These days, computing from home makes more sense than commuting to an office. As a temporary measure, a mid-range gaming laptop works well as a home workstation. From a long-term perspective, a desktop PC will yield much bigger gains. Thinking of investing in a desktop PC as the heart of a powerful and luxurious home office? Learn the functional and aesthetic benefits gained by making the switch.
These days, high computer hardware demand is driven by PC gaming enthusiasts. For instance, buying an MSI 3090 graphics card now costs over two thousand dollars on Amazon. For a staggering price, you get better graphics when playing video games, and slightly faster video editing render times. If you don’t play video games, super high-end components offer poor value.
As a result, even though working from home for many years, I’ve mostly stuck with laptop-based settings. There were a few reasons:
- Most mid-range gaming hardware provides incredible power for non-game computing (multitasking, video editing, content creation).
- Many mid-range gaming laptops offer excellent power for less money than a full-blowing desktop PC build.
- Combined with external monitors, a laptop can deliver a comparable viewing experience as a desktop build.
Why switch from laptop to desktop PC
There are a few reasons to consider making the switch from a laptop to a desktop-based home workstation. Here is a summary:
Better, customizable computing performance
Compared to a laptop, a desktop with full-sized parts are more powerful. Laptops usually come with mobile versions of CPUs and GPUs. Those prioritize low power consumption, rather than high performance.
As well, with laptops, you’re forced with stock specs for everything except storage and RAM. In contrast, with a custom PC, every part is customizable. That means you can customize your build exactly for your needs.
Customizable build example
As an example, here are the specs of my current build (with Amazon links). Buying from local shops (instead of Amazon), this build cost $2045:
- CPU: Ryzen 7 5800x (Amazon)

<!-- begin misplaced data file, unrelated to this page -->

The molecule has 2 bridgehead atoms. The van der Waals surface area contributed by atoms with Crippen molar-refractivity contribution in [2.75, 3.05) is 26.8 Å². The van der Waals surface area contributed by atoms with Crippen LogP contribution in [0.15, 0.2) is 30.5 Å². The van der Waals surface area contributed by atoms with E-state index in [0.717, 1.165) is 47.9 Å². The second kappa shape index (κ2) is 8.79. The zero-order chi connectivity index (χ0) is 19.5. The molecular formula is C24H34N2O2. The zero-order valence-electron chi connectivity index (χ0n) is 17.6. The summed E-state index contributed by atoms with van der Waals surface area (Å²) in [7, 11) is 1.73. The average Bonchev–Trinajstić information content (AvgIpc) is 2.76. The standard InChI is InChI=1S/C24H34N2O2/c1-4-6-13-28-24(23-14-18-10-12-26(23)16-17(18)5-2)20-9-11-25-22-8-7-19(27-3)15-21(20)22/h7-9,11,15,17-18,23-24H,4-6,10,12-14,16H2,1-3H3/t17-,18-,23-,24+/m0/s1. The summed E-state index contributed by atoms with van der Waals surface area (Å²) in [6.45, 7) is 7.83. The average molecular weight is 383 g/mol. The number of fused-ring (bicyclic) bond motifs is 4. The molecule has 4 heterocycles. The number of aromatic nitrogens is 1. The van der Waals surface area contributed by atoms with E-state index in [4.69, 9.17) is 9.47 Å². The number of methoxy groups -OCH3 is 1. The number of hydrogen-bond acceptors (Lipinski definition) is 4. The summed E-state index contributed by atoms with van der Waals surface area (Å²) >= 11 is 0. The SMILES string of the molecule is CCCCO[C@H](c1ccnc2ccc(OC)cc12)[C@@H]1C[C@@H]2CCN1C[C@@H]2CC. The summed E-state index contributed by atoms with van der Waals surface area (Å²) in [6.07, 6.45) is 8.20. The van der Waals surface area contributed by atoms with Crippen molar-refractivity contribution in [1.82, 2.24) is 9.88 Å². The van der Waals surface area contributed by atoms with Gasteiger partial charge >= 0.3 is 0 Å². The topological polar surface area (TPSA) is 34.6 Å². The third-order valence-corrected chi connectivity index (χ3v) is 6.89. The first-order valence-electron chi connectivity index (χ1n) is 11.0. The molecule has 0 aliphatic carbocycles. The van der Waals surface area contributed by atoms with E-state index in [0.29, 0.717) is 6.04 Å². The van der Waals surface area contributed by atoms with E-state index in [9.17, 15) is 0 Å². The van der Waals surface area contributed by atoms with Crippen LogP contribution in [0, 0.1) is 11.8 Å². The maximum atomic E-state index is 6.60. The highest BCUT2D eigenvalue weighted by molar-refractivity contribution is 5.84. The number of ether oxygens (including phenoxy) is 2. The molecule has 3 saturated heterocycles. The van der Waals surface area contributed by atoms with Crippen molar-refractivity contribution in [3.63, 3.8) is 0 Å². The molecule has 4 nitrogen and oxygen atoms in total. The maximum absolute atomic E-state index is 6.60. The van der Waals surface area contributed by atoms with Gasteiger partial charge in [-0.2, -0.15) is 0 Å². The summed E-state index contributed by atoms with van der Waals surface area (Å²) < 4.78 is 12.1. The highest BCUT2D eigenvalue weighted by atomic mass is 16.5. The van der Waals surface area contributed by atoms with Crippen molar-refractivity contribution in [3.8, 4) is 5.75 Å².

- GPU: ASUS GeForce RTX 2060 Overclocked 6G (Amazon)
- CPU cooler: Thermaltake TH360 ARGB AIO (Amazon)
- RAM: XPG SPectrix RGB DDR4 3200 MHz 16 GB x 2 (Amazon)
- PSU: ASUS ROG Strix 750W Gold (Amazon)
- Motherboard: ASUS Prime X570-P (Amazon)
- Case: Lian Li Dynamic XL black (Amazon)
- Storage: ADATA 1TB M2 SSD; Seagate 7200 RPM SATA drive 2 TB
- Price: $2045
The above build supports mid-range gaming, solid video editing, and robust computing performance. In this case, future-proofing was the primary factor. As a result, it includes the latest Ryzen 7 5800X (way more power than I need).
It also has double the necessary RAM, excessive storage, a semi-pro motherboard, and a pricey AIO. It also includes the ultra-popular Lian Li Dynamic XL case, which offers superb aesthetics and massive interior build space.
If the price was the driving factor, I could have gotten similar performance from a $1000 build. It would lack flash and extendability but would handle my computing needs with plenty of power to spare. The key point is that it’s your choice. In terms of performance or aesthetics, your dream rig can be whatever you want it to be.
Improved multi-monitor options
One of the limits of laptop-centered workstations is limited monitor extendability. Most sub-$1000 laptops only come with a single HDMI port. Typical mid-range gaming laptops ($1000 to $1500) usually offer two. High-end models with a Thunderbolt port can handle three.